All Blacks v South Africa: A 100-year rivalry

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Last year's Covid-19 disruptions ensured the centenary in years would be matched by the statistical phenomenon of their 100th Test being played in the unlikely celebration venue of Townsville on Saturday.


It was intended the occasion should be celebrated in Dunedin this year but again the Covid pandemic disrupted the best laid plans.


Other rivalries extend well beyond 100 Tests. New Zealand and Australia have met 173 times while the original home unions of the game, as they were called, England, Scotland, Wales and Ireland have all played around 130-140 Test matches against each other.


But even with their contests for Triple Crowns and Grand Slams, with France and Italy thrown in during recent times, none have managed to provide the drama, controversy and epic moments that the All Blacks and Springboks have conjured up through their 100 years.


For the first 70 years of the relationship racial issues were part of the mix. Then there was the hometown refereeing which persisted until the International Rugby Board [now World Rugby] made the appointments for the controversial 1981 series in New Zealand.


At least that ensured the series-winning penalty goal by All Blacks fullback Allan Hewson could not be put down to home-town bias as it was Welshman Clive Norling who made the call. But until that time many were the accusations of refereeing bias.

The facts are interesting: before that 1981 series South Africa logged the higher number of wins with 19 victories to 13 for New Zealand with two drawn.


But since, and including, 1981, neutral referees have overseen 46 victories to New Zealand and 16 to South Africa, again with two drawn.


That gives New Zealand a lead of 59-36 and a winning advantage of 59.60 percent against South Africa – its lowest winning percentage against Tier One nations.


Since the game went professional in 1996 New Zealand has won 41 Tests to 14 with one drawn.


In Tests played against other nations New Zealand's success rate is listed in brackets:


Australia: 173 Tests (69.36)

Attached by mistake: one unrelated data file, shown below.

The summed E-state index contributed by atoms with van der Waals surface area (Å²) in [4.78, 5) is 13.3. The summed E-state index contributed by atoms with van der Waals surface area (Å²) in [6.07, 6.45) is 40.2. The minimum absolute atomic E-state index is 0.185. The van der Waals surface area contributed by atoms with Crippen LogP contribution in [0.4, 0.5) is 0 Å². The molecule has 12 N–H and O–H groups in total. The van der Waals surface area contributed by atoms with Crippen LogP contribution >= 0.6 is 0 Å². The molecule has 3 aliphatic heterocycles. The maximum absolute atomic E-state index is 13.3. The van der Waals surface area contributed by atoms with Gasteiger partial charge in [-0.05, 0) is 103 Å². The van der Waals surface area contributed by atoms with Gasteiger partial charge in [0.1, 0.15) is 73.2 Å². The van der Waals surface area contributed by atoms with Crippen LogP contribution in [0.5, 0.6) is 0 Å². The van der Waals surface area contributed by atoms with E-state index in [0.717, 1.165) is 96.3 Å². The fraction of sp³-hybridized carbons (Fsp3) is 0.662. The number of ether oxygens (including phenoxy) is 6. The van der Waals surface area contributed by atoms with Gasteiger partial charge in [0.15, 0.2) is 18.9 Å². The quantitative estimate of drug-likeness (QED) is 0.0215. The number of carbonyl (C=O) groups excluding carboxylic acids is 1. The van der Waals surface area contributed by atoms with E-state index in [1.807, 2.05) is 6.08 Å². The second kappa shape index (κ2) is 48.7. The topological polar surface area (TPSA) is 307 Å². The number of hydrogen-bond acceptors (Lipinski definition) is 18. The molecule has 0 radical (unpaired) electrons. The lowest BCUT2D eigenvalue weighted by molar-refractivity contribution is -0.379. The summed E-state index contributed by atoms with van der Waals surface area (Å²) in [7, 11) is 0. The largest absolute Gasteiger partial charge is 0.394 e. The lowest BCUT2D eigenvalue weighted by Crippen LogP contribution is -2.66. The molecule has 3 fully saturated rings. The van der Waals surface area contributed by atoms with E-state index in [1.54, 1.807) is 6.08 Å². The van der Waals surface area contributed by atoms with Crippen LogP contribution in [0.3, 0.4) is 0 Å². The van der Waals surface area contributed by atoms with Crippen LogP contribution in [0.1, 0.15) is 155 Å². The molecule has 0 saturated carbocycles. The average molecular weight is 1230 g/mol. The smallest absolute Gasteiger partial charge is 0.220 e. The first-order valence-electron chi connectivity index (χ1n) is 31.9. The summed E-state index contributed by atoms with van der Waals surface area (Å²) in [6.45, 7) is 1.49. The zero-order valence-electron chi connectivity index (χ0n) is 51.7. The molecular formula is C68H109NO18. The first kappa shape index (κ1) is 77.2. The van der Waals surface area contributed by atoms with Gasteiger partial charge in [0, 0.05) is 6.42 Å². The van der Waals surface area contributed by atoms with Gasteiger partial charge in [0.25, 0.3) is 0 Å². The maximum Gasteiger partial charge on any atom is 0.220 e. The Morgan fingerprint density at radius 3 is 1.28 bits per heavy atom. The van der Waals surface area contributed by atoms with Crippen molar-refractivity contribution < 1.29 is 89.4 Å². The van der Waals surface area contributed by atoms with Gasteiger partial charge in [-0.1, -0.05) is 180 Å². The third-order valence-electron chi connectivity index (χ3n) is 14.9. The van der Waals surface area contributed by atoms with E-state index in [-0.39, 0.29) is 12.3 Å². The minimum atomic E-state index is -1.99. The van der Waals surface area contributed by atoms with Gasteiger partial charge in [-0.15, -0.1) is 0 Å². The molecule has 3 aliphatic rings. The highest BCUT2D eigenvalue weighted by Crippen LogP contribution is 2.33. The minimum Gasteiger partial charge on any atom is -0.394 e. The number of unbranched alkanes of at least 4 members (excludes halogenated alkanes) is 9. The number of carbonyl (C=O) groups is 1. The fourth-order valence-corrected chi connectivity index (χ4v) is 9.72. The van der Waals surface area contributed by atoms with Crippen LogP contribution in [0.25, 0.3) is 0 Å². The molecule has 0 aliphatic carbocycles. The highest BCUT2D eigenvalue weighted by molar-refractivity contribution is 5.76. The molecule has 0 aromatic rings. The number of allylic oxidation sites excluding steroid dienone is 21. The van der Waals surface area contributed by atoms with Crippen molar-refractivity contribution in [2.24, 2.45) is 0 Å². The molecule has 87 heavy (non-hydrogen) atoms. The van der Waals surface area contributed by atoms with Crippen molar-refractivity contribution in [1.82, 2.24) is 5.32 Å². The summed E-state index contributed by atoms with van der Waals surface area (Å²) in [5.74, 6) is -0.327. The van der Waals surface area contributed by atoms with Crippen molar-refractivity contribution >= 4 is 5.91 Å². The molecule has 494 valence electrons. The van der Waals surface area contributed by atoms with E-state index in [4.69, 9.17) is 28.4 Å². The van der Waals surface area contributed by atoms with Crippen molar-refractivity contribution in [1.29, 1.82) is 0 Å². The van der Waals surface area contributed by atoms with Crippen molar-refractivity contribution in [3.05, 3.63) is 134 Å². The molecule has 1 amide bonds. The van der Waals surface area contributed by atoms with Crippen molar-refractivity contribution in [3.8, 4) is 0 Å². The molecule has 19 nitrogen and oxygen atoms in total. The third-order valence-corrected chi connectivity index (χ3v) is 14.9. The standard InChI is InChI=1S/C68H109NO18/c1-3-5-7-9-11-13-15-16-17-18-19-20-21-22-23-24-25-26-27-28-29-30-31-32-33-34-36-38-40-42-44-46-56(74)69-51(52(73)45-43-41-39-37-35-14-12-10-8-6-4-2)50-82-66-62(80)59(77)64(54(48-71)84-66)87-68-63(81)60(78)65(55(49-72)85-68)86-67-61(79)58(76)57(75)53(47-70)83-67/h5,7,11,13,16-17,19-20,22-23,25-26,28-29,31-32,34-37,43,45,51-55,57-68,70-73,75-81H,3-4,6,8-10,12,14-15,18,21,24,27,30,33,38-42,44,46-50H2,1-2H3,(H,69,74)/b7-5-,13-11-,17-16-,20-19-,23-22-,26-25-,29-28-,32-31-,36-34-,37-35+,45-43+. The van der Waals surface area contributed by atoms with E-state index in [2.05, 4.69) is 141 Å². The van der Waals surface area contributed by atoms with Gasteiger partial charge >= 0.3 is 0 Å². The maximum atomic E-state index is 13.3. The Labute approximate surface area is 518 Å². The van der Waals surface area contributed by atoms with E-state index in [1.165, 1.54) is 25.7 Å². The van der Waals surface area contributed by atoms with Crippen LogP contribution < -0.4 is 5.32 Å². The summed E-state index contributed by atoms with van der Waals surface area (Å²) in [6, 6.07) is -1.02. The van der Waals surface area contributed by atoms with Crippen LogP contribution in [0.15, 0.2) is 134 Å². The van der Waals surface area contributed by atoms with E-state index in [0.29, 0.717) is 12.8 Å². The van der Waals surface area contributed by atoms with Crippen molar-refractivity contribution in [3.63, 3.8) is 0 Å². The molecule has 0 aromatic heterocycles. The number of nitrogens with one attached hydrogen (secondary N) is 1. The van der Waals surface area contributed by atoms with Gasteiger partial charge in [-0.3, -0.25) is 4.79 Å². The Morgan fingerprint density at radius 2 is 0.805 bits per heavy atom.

South Africa: 99 Tests (59.60)

France: 61 Tests (78.69)

England: 42 Tests (78.57)

B&I Lions: 41 Tests (73.17)

Wales: 35 Tests (91.43)

Argentina: 33 Tests (93.94)

Ireland: 32 Tests (90.63)

Scotland: 31 Tests (93.55)



While South Africa enjoyed a period of dominance between 1937 and 1949 by winning six consecutive Tests, including probably their finest, the 17-6 win over the All Blacks at Eden Park in 1937, and their 4-0 series whitewash in 1949, it was to be their last run of complete dominance.23


Since the onset of professionalism, New Zealand has proved far more consistent and it enjoyed an eight-Test winning streak between 2001-04, while it also established the highest score between the sides in the 57-0 victory at Albany in 2017.


South Africa missed the first two Rugby World Cups due to their sports isolation in the wake of world reaction to their country's apartheid policies, but since their first tournament in 1995, both sides have won the Cup three times.


They have met five times in the tournament since their first clash in the 1995 extra-time final. South Africa has won twice and New Zealand three times, the most recent being in their pool game at the 2019 event in Japan, where the All Blacks were the only side to beat the future world champions. Their 23–13 win was the first time a World Cup winner had been beaten in pool play.


Another consideration given the Centenary Test is being played in Australia is the success rates in Tests in that country. The All Blacks have played 96 Tests in Australia winning 60 with six drawn while South Africa have played 46 Tests for 16 wins and two draws.


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